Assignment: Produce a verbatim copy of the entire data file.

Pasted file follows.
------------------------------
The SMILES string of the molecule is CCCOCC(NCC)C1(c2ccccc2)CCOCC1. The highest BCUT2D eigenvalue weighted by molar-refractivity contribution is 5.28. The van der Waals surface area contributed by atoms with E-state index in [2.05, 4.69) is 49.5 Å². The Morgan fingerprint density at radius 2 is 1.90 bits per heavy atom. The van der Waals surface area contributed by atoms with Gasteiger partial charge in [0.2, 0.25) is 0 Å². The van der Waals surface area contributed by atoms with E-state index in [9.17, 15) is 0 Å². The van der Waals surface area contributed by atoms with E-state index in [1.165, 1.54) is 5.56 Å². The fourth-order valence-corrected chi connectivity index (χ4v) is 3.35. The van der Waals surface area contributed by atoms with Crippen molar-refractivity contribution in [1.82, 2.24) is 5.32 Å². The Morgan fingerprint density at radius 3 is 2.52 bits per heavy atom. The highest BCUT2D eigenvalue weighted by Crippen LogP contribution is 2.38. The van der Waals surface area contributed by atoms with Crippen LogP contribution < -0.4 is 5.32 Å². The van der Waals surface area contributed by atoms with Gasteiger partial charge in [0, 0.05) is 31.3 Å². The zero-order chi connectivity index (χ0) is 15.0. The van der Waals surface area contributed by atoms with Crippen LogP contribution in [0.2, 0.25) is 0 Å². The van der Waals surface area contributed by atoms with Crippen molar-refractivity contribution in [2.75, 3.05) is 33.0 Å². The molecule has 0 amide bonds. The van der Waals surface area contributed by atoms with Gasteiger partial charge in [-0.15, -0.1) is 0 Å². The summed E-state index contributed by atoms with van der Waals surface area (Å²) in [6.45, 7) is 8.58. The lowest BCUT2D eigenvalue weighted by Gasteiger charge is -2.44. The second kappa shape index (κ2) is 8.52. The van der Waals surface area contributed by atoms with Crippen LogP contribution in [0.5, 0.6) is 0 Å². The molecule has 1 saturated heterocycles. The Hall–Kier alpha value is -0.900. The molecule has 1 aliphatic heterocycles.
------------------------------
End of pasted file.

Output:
The SMILES string of the molecule is CCCOCC(NCC)C1(c2ccccc2)CCOCC1. The highest BCUT2D eigenvalue weighted by molar-refractivity contribution is 5.28. The van der Waals surface area contributed by atoms with E-state index in [2.05, 4.69) is 49.5 Å². The Morgan fingerprint density at radius 2 is 1.90 bits per heavy atom. The van der Waals surface area contributed by atoms with Gasteiger partial charge in [0.2, 0.25) is 0 Å². The van der Waals surface area contributed by atoms with E-state index in [9.17, 15) is 0 Å². The van der Waals surface area contributed by atoms with E-state index in [1.165, 1.54) is 5.56 Å². The fourth-order valence-corrected chi connectivity index (χ4v) is 3.35. The van der Waals surface area contributed by atoms with Crippen molar-refractivity contribution in [1.82, 2.24) is 5.32 Å². The Morgan fingerprint density at radius 3 is 2.52 bits per heavy atom. The highest BCUT2D eigenvalue weighted by Crippen LogP contribution is 2.38. The van der Waals surface area contributed by atoms with Crippen LogP contribution < -0.4 is 5.32 Å². The van der Waals surface area contributed by atoms with Gasteiger partial charge in [0, 0.05) is 31.3 Å². The zero-order chi connectivity index (χ0) is 15.0. The van der Waals surface area contributed by atoms with Crippen LogP contribution in [0.2, 0.25) is 0 Å². The van der Waals surface area contributed by atoms with Crippen molar-refractivity contribution in [2.75, 3.05) is 33.0 Å². The molecule has 0 amide bonds. The van der Waals surface area contributed by atoms with Gasteiger partial charge in [-0.15, -0.1) is 0 Å². The summed E-state index contributed by atoms with van der Waals surface area (Å²) in [6.45, 7) is 8.58. The lowest BCUT2D eigenvalue weighted by Gasteiger charge is -2.44. The second kappa shape index (κ2) is 8.52. The van der Waals surface area contributed by atoms with Crippen LogP contribution in [0.5, 0.6) is 0 Å². The molecule has 1 saturated heterocycles. The Hall–Kier alpha value is -0.900. The molecule has 1 aliphatic heterocycles.